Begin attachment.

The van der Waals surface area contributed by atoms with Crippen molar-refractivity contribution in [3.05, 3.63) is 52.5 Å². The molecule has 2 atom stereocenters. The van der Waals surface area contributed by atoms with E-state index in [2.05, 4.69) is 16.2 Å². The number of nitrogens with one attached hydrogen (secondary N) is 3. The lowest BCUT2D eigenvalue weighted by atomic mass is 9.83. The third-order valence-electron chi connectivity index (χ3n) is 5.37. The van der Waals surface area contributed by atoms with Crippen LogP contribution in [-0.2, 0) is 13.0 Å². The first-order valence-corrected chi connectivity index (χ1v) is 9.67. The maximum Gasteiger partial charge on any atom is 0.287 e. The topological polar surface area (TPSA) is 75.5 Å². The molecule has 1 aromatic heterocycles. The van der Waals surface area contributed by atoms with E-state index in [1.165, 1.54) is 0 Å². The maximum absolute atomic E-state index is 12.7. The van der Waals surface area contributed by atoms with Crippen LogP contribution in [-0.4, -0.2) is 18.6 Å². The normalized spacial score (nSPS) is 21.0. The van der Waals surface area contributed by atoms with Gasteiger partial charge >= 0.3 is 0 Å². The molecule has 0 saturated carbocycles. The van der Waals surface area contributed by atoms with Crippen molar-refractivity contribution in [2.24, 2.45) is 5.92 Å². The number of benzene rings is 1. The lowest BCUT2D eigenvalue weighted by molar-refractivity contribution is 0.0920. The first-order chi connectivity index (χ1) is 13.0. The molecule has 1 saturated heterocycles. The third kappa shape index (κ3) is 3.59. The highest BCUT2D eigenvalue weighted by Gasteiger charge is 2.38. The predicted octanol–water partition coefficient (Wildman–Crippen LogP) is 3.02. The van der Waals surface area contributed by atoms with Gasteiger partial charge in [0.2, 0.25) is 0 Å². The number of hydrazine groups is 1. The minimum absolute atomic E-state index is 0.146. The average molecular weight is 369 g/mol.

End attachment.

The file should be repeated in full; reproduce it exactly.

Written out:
The van der Waals surface area contributed by atoms with Crippen molar-refractivity contribution in [3.05, 3.63) is 52.5 Å². The molecule has 2 atom stereocenters. The van der Waals surface area contributed by atoms with E-state index in [2.05, 4.69) is 16.2 Å². The number of nitrogens with one attached hydrogen (secondary N) is 3. The lowest BCUT2D eigenvalue weighted by atomic mass is 9.83. The third-order valence-electron chi connectivity index (χ3n) is 5.37. The van der Waals surface area contributed by atoms with Crippen LogP contribution in [-0.2, 0) is 13.0 Å². The first-order valence-corrected chi connectivity index (χ1v) is 9.67. The maximum Gasteiger partial charge on any atom is 0.287 e. The topological polar surface area (TPSA) is 75.5 Å². The molecule has 1 aromatic heterocycles. The van der Waals surface area contributed by atoms with E-state index in [1.165, 1.54) is 0 Å². The maximum absolute atomic E-state index is 12.7. The van der Waals surface area contributed by atoms with Crippen LogP contribution in [-0.4, -0.2) is 18.6 Å². The normalized spacial score (nSPS) is 21.0. The van der Waals surface area contributed by atoms with Gasteiger partial charge >= 0.3 is 0 Å². The molecule has 0 saturated carbocycles. The van der Waals surface area contributed by atoms with Crippen molar-refractivity contribution in [2.24, 2.45) is 5.92 Å². The number of benzene rings is 1. The lowest BCUT2D eigenvalue weighted by molar-refractivity contribution is 0.0920. The first-order chi connectivity index (χ1) is 13.0. The molecule has 1 saturated heterocycles. The third kappa shape index (κ3) is 3.59. The highest BCUT2D eigenvalue weighted by Gasteiger charge is 2.38. The predicted octanol–water partition coefficient (Wildman–Crippen LogP) is 3.02. The van der Waals surface area contributed by atoms with Gasteiger partial charge in [0.2, 0.25) is 0 Å². The number of hydrazine groups is 1. The minimum absolute atomic E-state index is 0.146. The average molecular weight is 369 g/mol.